His cynical face had the wicked fascination of a fallen angel and he had the strange olive-green eyes of a sorcerer capable of conjuring both white and black magic.
As Kendra's gaze met his across the crowded room, she felt a queer breathless shock and her hand tightened involuntarily on the stem of her cocktail glass. There was a mesmerizing intensity about those deep-set eyes; she felt as though she was wrapped in a shimmering force field of power. And suddenly she felt weak and ineffectual. Then one of the men in the little coterie surrounding Damon spoke to him and he glanced away, releasing her.
Releasing? Good heavens, she was being fanciful tonight! She made a conscious effort to relax her death grip on her glass.
She must be more tired than she realized. Joel Damon might be known for being something of a miracle worker as a director, but there was nothing in the least supernatural about him personally. His reputation with women was scandalous, even in the permissive culture of Tinsel Town. That narrowed, searing glance he had directed at her had merely been the appraisal of a virile predator seeking new prey. She surely should be used to that by now.
Her hand absently rubbed at the nagging little pain in the small of her back. The moment she became aware of what she was doing, she quickly jerked her hand away. This must be her night for being stupid. There were too many people here who would recognize and correctly interpret that little sign of weakness for exactly what it was. That had to be avoided at all costs. All she had to do was hold on until the painkiller she'd taken fifteen minutes earlier had time to take effect; then she'd be fine.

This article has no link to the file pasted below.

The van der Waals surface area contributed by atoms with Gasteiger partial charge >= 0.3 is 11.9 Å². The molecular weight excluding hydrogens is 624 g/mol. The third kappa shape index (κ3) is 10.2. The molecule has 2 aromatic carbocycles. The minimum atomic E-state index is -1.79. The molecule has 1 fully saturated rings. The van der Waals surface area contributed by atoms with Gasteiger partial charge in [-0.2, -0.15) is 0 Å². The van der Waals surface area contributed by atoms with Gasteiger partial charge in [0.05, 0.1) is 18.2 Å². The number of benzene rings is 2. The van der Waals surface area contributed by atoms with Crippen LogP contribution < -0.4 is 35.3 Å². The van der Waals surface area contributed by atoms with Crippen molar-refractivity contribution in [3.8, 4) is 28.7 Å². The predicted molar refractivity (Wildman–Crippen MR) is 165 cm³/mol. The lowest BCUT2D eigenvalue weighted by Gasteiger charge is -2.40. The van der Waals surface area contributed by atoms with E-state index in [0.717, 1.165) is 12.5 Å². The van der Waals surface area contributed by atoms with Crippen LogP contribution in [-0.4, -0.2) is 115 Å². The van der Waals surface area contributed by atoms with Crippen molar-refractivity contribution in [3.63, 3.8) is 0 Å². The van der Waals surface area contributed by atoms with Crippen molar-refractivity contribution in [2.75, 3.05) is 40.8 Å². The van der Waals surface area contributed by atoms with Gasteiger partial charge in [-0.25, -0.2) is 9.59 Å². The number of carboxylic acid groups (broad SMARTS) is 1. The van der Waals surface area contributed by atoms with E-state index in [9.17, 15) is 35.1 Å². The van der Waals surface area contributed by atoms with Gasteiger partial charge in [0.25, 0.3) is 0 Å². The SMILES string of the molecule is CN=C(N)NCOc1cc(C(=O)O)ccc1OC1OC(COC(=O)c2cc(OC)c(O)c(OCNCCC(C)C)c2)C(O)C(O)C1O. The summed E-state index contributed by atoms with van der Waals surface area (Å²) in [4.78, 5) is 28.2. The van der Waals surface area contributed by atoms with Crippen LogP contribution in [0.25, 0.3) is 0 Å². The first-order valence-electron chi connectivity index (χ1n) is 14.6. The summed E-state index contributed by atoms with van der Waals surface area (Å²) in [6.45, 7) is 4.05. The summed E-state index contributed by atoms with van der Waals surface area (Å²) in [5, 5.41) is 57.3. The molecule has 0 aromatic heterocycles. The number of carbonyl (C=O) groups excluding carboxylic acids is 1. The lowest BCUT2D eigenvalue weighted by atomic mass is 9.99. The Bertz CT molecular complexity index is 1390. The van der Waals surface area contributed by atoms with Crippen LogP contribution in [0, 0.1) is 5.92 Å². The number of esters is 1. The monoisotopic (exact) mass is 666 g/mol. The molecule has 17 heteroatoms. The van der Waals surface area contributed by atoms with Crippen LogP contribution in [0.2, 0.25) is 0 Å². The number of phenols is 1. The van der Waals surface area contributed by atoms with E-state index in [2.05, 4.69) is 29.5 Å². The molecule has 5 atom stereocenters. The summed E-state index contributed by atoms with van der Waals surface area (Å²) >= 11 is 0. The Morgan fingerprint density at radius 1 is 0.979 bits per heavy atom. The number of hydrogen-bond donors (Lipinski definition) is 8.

The gag today had been rough and she was tired-that's why the ache seemed so unbearable at the moment.
"God, you look gorgeous, Ken," Dave Balding's voice was lazily admiring her as he appeared at her side.
He looked more like an ebullient genie than ever, she thought. Oh, dear, yet another mythical simile. Her lips turned up in a rueful smile. "So do you, Dave," she said lightly. "I don't think I've ever seen you in a tuxedo. You look quite dashing."
He made a face. "Come on, Ken, cut the bull. We've known each other too long for me to swallow that." His blue eyes were twinkling as he patted his slightly rotund stomach. "Even Sheila said I looked like a pregnant penguin in all this sartorial glory. She should know; she's due herself next month."
"Is Shelia here?" Kendra's gaze eagerly searched the room, but Dave was shaking his head.
"Nope." He lifted his glass to his lips. "She didn't feel up to this kind of bash tonight. You know how she is when she's pregnant. She gets positively claustrophobic in crowds." He frowned. "I didn't like leaving her alone, but I couldn't risk offending the great man." He gestured mockingly toward Joel Damon across the room. "I may be assistant producer, but that doesn't mean I don't jump when Damon whistles. I have instructions from Michael Donovan that he's to have everything he wants for Desert Venture."
Kendra's brows lifted in surprise. Michael Donovan of Donovan, Ltd. Productions didn't have the reputation of relinquishing one iota of his power as executive producer in the blockbuster hits his company produced. Though he gave his directors complete artistic license, his iron hand was always visible behind the scenes. "That's rather unusual, isn't it?"
Dave nodded. "I'll say it is." He took a sip of his drink. "But then, so is Joel Damon. He can write his own ticket with any film studio in Hollywood these days. He picked up his second Oscar last year, you know."